Standing on the banks of the Brule River this weekend I noticed the first signs of life rising off the water. Stoneflies are the earliest significant hatches fly anglers will see every spring and one of the first real opportunities fly anglers get to match what is on the water. The results can be incredible if you get it just right.
The early brown stonefly hatch is one of the earliest hatches on Wisconsin waters where fly anglers will be able to see fish rising. This top water activity will not be heavy or steady like you are normally used but keeping a keen eye on the water will catch a fish secretly feeding. During peak sun hours (around noon to 2 p.m.) trout will feed on these stones as they are hatching or when they return to the water. Typically the early brown stonefly hatch occurs mid-March and well into April depending on the mid day temperatures, snow accumulations and stream location.
In general when the conditions and temperatures are just right early brown stonefly nymphs will crawl out of the water onto the banks or rocks so that they can shed their nymphal case. This process starts in the early part of the morning and runs into the warmest part of the day. After the nymphs have shed their cases they will dry their wings and go for their first flight. It is when these stoneflies come back to the water that the real excitement starts for fly anglers. As stoneflies lay their eggs on the water they flutter and skate across the surface. This actively can stir even the most lackadaisical of trout.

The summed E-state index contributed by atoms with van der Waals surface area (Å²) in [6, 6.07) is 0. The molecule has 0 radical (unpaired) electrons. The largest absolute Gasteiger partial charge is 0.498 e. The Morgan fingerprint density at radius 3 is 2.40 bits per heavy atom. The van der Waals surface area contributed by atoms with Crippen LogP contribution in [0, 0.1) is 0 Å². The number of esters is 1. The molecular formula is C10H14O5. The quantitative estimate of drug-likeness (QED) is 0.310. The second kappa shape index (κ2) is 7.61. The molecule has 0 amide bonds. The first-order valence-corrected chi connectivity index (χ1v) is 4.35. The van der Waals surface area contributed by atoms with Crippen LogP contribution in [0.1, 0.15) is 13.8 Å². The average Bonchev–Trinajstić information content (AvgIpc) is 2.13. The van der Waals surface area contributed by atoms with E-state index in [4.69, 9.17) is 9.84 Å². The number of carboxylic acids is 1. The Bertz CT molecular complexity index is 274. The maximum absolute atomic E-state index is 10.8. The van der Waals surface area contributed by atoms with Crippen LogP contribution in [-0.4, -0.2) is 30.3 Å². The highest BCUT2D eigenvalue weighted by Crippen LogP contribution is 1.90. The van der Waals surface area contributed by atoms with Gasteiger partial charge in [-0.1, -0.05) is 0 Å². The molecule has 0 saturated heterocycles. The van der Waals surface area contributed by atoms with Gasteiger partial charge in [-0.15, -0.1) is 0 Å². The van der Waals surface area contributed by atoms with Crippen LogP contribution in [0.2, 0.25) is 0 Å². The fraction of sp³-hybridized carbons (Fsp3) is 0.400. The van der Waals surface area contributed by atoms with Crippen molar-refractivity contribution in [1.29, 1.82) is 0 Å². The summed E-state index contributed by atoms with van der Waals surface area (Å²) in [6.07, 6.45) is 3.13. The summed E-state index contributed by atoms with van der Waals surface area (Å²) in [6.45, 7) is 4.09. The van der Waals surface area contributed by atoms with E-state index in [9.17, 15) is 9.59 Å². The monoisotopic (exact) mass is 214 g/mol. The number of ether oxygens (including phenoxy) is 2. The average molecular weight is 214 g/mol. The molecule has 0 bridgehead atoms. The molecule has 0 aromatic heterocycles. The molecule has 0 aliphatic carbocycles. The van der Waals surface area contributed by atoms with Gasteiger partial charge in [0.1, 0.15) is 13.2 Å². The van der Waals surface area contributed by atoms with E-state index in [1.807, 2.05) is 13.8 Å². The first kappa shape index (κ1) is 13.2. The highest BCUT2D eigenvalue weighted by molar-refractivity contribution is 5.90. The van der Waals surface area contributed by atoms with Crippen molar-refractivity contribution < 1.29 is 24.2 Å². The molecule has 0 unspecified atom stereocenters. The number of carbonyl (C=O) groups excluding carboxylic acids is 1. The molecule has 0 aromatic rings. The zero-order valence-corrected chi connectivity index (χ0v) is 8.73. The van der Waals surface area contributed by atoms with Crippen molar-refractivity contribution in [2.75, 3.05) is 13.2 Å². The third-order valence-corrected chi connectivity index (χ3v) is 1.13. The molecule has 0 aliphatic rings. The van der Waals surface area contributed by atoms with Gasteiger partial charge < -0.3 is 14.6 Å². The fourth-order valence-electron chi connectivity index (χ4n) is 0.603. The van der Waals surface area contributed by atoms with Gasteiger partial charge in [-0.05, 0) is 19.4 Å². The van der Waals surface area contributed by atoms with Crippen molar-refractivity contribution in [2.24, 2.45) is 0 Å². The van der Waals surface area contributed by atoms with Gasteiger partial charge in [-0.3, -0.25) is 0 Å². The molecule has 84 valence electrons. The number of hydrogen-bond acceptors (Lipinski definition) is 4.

If you start to see nymphs on the shoreline or rocks try using small black stonefly nymph patterns along with a strike indicator. Patterns like the Prince Nymph, Zug Bug the Copper John are always great producers.
Fish these patterns with an upstream and across technique, dead drifting the nymphs past your position. Set the hook any time you see you indicator stop, bob or pull as it drifts.
If you see good numbers of flies in flight over the water or actually see a fish feed on the surface try using dark colored Elk Hair Caddis, Humpty's or Madam X Flies. To fish these dry fly patterns you have to have patience. It will take several runs over where you think a fish might be laying to draw it up to the surface. Fish slow and be precise on your casts. Try dead drifting these flies and swinging them over fishy looking runs.
The Wisconsin early season is a great chance to experience this wonderful early season stonefly hatch. Watch the weather, plan you trips for the peak times of the day and enjoy the fight of a spring trout.